2. Hi. Any tips for a gas oven ? I’m definitely buying an oven thermometer.
    And is the top or bottom rack better with gas for cookies ?

    Thank you. My baking is so great with your recipes and tips !!

    1. Hi Mary! I recommend the bottom rack for cookies. I actually just found an article you may find helpful when baking with your gas oven. Has lots of great information: https://www.thekitchn.com/5-important-things-to-know-about-baking-in-a-gas-oven-226270

  3. What kind of sprinkles do I use for the cookie dough. You state that nonpariels are not a good choice for the cookie dough but good for top of cookie. I am not sure what to use. I am making this funfetti cookies.

    1. Hi Carol! Yes, any sprinkles are great, but we recommend avoiding nonpareils (the little balls) as they tend to bleed their color in cookie dough and cake batter. Stick to sprinkles that are shaped more like a dash (a short little line).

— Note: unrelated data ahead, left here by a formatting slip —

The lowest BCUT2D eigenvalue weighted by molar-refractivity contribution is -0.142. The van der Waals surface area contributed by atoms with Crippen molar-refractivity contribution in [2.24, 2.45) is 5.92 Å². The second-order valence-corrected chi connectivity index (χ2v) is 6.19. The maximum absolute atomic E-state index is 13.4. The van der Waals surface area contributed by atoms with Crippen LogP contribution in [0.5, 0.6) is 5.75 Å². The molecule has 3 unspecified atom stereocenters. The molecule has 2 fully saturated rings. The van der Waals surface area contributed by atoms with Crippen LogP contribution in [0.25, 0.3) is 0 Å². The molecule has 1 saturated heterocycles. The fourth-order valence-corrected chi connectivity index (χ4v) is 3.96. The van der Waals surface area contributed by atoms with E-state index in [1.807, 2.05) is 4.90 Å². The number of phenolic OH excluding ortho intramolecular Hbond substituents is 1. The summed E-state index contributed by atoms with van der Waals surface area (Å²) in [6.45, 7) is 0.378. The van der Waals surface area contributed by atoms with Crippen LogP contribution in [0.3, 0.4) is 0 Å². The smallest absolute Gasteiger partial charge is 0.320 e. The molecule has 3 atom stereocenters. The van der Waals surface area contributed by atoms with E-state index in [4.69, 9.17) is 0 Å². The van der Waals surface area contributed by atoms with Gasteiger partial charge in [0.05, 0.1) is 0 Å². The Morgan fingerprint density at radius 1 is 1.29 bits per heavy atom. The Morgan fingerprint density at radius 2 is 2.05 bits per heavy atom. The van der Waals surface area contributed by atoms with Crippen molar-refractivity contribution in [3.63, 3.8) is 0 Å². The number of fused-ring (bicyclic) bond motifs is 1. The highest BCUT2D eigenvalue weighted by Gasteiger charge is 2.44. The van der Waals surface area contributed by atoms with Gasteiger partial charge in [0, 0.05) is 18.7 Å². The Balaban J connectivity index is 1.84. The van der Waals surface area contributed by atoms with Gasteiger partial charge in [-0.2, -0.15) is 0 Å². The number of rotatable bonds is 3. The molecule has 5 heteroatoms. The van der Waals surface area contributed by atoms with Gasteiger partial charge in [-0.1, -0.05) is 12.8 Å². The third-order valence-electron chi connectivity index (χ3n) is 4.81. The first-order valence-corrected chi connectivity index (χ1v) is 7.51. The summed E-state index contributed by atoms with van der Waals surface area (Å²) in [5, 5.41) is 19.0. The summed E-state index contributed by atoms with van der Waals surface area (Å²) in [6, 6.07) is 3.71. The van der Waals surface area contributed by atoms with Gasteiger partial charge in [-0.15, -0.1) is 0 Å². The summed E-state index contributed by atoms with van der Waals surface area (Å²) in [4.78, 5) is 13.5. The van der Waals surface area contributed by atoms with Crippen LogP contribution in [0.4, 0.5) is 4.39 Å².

2. Carol – just “regular” sprinkles; the reason ~not~ to use non-pariels is they will “bleed” and therefore, color the dough with streaks of color; hence, why you use only to top the cookie after baking. Sorry this is almost a year later; I just found this recipe. Enjoy your day!!!

  4. Hi Sally. For the iced oatmeal cookies how can I get them to spread a little more. I followed the recipe exactly and they taste amazing but they were a little round to dip into the icing. I piped it on instead. I would like to make them as pictured. Any advice?